In honor of this culture that runs deep in the history of ‘21’ and aligns so closely with the show, Fletcher decided to offer a “liquid lunch” during Mad Men Dining Week. The menu includes a martini, a bloody mary, a vodka gimlet, a Tom Collins and a classic Manhattan, all drinks that have been featured on the show and which ‘21’ still serves every day.
The dimly lit dining room, where jackets are required, is composed of three converted townhouses (21 was the address of one). Another dark wood bar lines one side and red and white checkered tablecloths that match the original design from the early 20th century cover tables in the three sections. Above, hanging like a canopy, are hundreds of old toys and pieces of memorabilia: miniature planes and cars, helmets and more. Many are gifts from customers, like the pool cue Jackie Gleason used in The Hustler.
“So when you step into the dining room for Mad Men Dining Week, you are stepping into the dining room they would have experienced,” Fletcher says of Draper, Roger Sterling, Pete Campbell, Peggy Olson and the rest of the characters.
Several blocks away, on the Upper East Side, Arlington Club is planning for its special menu a grass-fed burger with cheddar cheese, onion, pepper-crusted bacon and barbecue sauce, and a banana cream pie with rum ice cream and hot vanilla fudge. The steakhouse’s decor and ambiance fit into the period it is trying to summon, says Ralph Scamardella, chef and partner of TAO Group.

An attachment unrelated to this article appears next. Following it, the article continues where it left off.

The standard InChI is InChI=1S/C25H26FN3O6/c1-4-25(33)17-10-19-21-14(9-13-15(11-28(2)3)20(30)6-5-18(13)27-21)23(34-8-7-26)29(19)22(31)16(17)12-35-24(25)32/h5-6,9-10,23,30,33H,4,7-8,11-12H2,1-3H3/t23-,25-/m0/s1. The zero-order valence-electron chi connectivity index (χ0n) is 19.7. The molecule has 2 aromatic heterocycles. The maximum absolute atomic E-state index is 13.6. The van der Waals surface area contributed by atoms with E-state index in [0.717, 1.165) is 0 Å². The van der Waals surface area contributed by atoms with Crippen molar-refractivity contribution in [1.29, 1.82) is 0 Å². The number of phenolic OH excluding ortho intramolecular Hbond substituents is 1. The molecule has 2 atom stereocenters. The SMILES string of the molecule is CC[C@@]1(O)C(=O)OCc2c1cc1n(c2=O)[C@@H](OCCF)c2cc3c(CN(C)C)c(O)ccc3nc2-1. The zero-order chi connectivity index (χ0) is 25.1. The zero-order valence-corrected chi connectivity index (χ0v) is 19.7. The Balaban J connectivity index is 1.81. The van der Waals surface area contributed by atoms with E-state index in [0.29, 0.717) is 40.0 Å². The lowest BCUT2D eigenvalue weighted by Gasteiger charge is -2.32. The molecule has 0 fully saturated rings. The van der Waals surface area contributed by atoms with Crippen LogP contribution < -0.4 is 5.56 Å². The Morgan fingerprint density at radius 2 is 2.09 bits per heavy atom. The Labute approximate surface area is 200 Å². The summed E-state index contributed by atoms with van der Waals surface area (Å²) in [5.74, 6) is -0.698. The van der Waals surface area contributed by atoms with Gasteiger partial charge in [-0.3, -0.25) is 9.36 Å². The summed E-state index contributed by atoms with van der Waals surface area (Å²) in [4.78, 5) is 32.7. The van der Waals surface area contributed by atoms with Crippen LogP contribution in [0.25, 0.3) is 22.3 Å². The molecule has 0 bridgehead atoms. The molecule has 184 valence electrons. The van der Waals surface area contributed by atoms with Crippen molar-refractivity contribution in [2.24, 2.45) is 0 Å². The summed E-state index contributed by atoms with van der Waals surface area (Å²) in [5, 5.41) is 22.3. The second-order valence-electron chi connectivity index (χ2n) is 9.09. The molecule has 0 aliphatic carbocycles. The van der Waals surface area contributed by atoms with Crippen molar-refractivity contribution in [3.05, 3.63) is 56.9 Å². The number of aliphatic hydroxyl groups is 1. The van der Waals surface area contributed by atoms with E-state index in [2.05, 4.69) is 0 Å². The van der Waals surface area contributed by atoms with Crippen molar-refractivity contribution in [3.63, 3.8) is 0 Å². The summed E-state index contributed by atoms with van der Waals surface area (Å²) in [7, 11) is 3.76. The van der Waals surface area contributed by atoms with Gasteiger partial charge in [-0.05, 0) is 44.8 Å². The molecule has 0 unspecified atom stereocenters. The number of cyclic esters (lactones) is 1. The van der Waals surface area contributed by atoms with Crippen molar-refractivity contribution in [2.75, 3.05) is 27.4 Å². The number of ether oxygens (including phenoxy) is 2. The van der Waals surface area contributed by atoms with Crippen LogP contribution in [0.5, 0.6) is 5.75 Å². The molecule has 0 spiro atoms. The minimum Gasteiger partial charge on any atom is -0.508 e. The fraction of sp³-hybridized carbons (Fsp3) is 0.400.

“We hope we can give them a feel of what the show is like. People want to be part of it,” says Scamardella, a fan of the show who hopes the restaurant can cater to fans’ nostalgia or fantasy of stepping into that time period.
Other restaurants all around Manhattan (and one in Queens) will also attempt to translate the world of Mad Men from screen to real life, serving period- and show-inspired fare, like a cocktail at Delmonico’s, The Peggy, named after the secretary-turned-copywriter, made with crème de cacao, heavy cream, brandy, and nutmeg with an orange twist. Other participating restaurants include Le Cirque, Carnegie Deli & Restaurant, Madison Club and The Gander.
A short subway ride away in Queens, the Museum of the Moving Image digs into the show’s origins and re-creates entire rooms from its set in Matthew Weiner’s Mad Men. The exhibit, which opened last Saturday and runs through June 14, is a collaboration between the museum and AMC and Lionsgate.